Off we went.  I started pretty fast and then settled into a pace.  On a long hill, my brother almost caught up to me, but then I disappeared over the top.  It was a unique experience and I finished my first marathon in 3:44, in 108th place, 12th in my age group.  To me, it was just an interesting experience to see what I could do without any road training, but it was not very exciting. I would much rather be running on the trails. I recovered very fast and five days later ran well in a very tough 50K.

It would be another year until my next road race, a return to the Freedom 10K where I broke my PR, finishing in 44:45, 83rd out of 904 runners. Despite getting older, I was still getting faster.  In 2008, I won my age group at the Rex Lee 10K at BYU with another PR 44:12.  I also tried another marathon on a whim, the inaugural, Utah Valley marathon.   It had just been two weeks since I had won the 2007 Moab 100, but I wanted a fast training run. I cramped up at mile 22 and had to walk much of the final miles but still finished in a PR of 3:34.  My interest was piqued.  I started to wonder how well I could do if I really tried to train a little for roads.

On the Internet, I joined a site called which included many local road runners. (My training blog is at  I started using that site to blog the details of my training and to keep track of my running miles.  It was a nice way to motivate me to increase my monthly miles.  For a couple years, I was the only ultrarunner on the site and so was an odd ball to the others who were curious about the type of running I did.  I posted my race reports both on roads and trails and made many new friends, some who even started to try ultrarunning.  On many weeks and months I had the top number of miles run among all those on the blog site.

But I also noticed a strange attitude among some of the elites.  One guy, who hosted the site actually stated that ultrarunning was not true running and he tried to discourage others from doing it. He called it bushwhacking.  He believed that only Olympic-style track running or marathon running was true running.  I had some nice debates with him.   But I did open the eyes of many other runners to the possibilities of getting off the roads and stop chasing what I call, “marathon minutes.”  I had learned long ago that if my running motivation was to only decrease minutes for a distance, that I would eventually get burned out.  I noticed that this was happening among these runners who would come away very discouraged from a race if they didn’t meet their time goal.  On the other hand, I continued to experience great joy running my ultras on the trails with whatever time I finished in.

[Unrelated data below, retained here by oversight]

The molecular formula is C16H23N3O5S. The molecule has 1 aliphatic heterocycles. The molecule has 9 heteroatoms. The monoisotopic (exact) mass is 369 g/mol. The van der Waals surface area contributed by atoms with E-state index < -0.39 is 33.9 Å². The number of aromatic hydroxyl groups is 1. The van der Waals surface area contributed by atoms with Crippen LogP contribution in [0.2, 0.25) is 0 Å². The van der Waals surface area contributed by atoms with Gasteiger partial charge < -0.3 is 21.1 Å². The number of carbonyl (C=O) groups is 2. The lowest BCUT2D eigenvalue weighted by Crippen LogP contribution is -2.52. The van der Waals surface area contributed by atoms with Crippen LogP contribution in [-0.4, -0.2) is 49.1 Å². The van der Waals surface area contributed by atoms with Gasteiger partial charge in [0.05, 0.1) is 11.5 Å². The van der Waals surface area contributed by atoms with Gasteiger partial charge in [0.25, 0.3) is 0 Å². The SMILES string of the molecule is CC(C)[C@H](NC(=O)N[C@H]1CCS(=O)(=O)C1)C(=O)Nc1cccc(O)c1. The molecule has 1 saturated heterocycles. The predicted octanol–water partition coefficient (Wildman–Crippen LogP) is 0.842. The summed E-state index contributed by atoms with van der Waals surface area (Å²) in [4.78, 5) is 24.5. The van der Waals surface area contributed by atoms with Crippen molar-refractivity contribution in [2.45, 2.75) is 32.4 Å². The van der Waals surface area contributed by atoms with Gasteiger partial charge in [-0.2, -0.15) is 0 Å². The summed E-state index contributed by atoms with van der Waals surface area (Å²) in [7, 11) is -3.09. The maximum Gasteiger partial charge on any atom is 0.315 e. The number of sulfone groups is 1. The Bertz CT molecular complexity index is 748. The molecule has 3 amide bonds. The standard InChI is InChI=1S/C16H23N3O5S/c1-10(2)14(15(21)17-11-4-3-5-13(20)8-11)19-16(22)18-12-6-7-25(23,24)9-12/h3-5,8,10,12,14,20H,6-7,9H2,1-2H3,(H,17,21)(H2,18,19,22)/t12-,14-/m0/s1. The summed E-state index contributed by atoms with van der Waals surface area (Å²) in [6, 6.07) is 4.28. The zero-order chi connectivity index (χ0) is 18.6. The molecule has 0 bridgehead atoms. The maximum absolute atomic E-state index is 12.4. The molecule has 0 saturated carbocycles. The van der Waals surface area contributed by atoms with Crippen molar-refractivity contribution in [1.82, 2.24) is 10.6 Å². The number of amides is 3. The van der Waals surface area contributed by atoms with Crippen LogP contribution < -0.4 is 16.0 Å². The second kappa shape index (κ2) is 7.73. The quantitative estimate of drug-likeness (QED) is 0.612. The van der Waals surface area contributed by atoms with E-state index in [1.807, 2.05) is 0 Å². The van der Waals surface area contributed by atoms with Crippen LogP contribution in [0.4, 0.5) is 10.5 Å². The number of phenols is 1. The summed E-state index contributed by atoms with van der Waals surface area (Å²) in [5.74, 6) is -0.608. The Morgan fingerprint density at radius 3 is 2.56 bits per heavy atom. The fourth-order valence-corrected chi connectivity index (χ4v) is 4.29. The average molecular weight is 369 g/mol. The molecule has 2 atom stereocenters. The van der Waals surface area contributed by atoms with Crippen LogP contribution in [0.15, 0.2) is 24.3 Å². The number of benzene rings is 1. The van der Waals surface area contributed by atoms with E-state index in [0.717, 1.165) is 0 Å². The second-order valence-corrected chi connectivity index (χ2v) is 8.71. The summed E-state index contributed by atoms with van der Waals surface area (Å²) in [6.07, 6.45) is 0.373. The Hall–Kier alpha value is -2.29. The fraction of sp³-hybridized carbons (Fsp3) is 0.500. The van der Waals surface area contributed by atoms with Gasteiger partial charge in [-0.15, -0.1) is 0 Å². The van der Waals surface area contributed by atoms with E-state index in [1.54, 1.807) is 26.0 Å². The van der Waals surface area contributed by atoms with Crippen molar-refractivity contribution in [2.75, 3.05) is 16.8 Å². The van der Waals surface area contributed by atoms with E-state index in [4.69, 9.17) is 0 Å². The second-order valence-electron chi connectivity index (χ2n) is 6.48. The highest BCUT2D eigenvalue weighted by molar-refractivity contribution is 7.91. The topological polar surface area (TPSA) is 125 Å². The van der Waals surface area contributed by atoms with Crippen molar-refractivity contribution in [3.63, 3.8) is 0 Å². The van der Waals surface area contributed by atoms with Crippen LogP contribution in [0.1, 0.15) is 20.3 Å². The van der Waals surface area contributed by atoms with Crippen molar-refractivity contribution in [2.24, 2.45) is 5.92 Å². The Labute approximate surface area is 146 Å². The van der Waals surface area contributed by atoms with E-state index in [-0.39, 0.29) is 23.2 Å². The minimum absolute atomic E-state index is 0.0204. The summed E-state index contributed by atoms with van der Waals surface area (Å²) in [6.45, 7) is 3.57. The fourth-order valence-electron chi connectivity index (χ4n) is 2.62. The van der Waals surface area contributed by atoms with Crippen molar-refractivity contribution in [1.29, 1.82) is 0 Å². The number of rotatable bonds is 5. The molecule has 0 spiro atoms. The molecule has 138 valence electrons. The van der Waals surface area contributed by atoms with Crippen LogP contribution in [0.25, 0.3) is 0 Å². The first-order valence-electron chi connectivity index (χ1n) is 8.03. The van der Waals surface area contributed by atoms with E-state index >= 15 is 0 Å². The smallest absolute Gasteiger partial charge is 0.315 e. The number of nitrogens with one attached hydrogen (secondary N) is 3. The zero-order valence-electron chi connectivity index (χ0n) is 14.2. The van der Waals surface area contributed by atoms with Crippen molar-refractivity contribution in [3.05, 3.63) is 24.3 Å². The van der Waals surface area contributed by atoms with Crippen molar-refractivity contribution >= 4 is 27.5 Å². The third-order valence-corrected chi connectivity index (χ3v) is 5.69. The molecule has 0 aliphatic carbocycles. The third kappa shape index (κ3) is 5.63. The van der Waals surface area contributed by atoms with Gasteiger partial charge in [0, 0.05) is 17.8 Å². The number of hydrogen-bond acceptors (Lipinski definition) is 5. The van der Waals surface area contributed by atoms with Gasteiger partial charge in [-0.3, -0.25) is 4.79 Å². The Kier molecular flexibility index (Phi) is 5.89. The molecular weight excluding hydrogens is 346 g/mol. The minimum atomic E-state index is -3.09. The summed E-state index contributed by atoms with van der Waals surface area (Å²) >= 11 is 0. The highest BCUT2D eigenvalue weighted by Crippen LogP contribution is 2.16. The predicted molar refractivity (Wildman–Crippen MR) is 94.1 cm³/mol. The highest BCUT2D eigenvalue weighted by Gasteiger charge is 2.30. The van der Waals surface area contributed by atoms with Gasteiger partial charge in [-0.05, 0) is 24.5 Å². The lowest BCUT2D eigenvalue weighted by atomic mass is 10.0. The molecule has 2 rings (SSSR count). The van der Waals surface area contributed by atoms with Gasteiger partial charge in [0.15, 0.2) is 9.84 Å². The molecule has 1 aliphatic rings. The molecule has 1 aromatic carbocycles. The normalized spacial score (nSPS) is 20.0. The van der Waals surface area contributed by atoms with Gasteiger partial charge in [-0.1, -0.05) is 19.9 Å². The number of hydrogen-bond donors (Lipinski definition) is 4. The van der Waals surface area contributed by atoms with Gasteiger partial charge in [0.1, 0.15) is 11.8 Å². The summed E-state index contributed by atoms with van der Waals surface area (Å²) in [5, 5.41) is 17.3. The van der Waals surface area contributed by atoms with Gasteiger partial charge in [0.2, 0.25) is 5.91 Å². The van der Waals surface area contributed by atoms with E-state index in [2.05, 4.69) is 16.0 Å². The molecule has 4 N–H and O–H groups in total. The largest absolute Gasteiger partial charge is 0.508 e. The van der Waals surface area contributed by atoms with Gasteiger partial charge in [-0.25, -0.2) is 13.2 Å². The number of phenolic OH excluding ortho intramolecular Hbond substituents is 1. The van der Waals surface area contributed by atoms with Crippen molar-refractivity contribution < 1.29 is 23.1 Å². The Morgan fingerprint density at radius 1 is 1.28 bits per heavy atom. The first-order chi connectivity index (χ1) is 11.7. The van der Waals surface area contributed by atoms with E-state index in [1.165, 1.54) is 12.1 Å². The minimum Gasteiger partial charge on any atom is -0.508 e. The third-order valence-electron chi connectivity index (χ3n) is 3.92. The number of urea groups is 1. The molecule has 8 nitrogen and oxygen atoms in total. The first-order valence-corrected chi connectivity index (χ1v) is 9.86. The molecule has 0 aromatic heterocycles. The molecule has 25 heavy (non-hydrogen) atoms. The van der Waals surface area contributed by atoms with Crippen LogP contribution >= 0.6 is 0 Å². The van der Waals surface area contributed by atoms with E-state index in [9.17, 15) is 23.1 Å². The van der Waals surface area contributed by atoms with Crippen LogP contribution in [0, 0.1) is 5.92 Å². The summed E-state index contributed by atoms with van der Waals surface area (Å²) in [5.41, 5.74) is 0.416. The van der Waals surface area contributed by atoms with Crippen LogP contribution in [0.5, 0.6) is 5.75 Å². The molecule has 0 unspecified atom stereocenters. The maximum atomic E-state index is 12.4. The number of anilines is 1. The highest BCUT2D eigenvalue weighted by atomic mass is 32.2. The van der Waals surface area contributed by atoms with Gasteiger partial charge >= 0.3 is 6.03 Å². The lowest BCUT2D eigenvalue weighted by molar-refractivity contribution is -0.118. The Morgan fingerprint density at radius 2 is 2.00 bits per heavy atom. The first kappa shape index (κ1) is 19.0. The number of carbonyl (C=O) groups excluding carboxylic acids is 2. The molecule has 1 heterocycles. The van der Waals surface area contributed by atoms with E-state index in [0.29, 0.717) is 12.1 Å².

After I turned 50 in 2008, I was now in an older age group for these road races. Even though I was running far more 100-mile races that year, I also knew that I could probably place very well in my new age group in the short races.  Sure enough, I would show up to 5Ks or 10Ks and usually come home with a blue ribbon.  Once, I went up to Logan to run the 1st Dam 10K.  I won my age group and afterwards a couple of local guys came up wondering who the guy was that took away the victory ribbon that they had counted on one of them winning.  In fun, they accused me of coming up to Logan just to steal away the victory.  All this was great for the ego, especially since I had just finished a 100-miler a couple weeks earlier.

The 5K at the 2009 Salt Lake Track Club Winter Series was the Road Runners of America Utah State Championships.  I finished with a PR of 20:23, in 31st place out of 210 runners and was the Utah State Grand Masters 5K Champion.  I still chuckle about that one and admire the plaque I received.

That year I also was the Grand Masters champion in the 100-mile National Championship at Tahoe Rim 100, finishing in 25:43, receiving a bunch of awards.  So that year for the 50+ age group I was both the state champion for the 5K and the national champion for 100-miles. That crazy combination of awards was pleasing to me, considering that as a youth I couldn’t win anything.